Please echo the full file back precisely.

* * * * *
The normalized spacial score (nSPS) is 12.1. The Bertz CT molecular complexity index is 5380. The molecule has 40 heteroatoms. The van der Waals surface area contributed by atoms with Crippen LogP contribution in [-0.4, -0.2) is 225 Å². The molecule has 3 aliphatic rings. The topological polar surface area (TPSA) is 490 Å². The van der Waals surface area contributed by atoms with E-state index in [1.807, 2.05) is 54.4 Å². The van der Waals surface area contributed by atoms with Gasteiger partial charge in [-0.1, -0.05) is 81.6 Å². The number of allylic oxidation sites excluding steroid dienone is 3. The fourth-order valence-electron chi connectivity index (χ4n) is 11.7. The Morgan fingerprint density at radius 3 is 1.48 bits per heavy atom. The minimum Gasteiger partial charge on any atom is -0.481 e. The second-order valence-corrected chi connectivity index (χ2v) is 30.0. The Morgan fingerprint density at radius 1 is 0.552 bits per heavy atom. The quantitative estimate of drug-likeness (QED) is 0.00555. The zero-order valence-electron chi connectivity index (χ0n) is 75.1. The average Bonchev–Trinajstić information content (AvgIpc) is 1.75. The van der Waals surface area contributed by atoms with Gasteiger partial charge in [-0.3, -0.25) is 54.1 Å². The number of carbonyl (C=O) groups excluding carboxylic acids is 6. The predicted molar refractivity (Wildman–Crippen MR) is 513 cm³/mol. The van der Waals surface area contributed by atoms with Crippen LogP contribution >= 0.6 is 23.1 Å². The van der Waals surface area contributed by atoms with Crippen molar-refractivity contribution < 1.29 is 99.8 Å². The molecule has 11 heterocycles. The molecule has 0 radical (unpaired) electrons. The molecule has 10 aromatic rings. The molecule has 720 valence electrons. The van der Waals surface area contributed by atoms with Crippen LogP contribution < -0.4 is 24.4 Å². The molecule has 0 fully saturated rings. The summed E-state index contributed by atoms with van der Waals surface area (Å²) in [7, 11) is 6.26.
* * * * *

The normalized spacial score (nSPS) is 12.1. The Bertz CT molecular complexity index is 5380. The molecule has 40 heteroatoms. The van der Waals surface area contributed by atoms with Crippen LogP contribution in [-0.4, -0.2) is 225 Å². The molecule has 3 aliphatic rings. The topological polar surface area (TPSA) is 490 Å². The van der Waals surface area contributed by atoms with E-state index in [1.807, 2.05) is 54.4 Å². The van der Waals surface area contributed by atoms with Gasteiger partial charge in [-0.1, -0.05) is 81.6 Å². The number of allylic oxidation sites excluding steroid dienone is 3. The fourth-order valence-electron chi connectivity index (χ4n) is 11.7. The Morgan fingerprint density at radius 3 is 1.48 bits per heavy atom. The minimum Gasteiger partial charge on any atom is -0.481 e. The second-order valence-corrected chi connectivity index (χ2v) is 30.0. The Morgan fingerprint density at radius 1 is 0.552 bits per heavy atom. The quantitative estimate of drug-likeness (QED) is 0.00555. The zero-order valence-electron chi connectivity index (χ0n) is 75.1. The average Bonchev–Trinajstić information content (AvgIpc) is 1.75. The van der Waals surface area contributed by atoms with Gasteiger partial charge in [-0.3, -0.25) is 54.1 Å². The number of carbonyl (C=O) groups excluding carboxylic acids is 6. The predicted molar refractivity (Wildman–Crippen MR) is 513 cm³/mol. The van der Waals surface area contributed by atoms with Crippen LogP contribution >= 0.6 is 23.1 Å². The van der Waals surface area contributed by atoms with Crippen molar-refractivity contribution < 1.29 is 99.8 Å². The molecule has 11 heterocycles. The molecule has 0 radical (unpaired) electrons. The molecule has 10 aromatic rings. The molecule has 720 valence electrons. The van der Waals surface area contributed by atoms with Crippen LogP contribution < -0.4 is 24.4 Å². The molecule has 0 fully saturated rings. The summed E-state index contributed by atoms with van der Waals surface area (Å²) in [7, 11) is 6.26.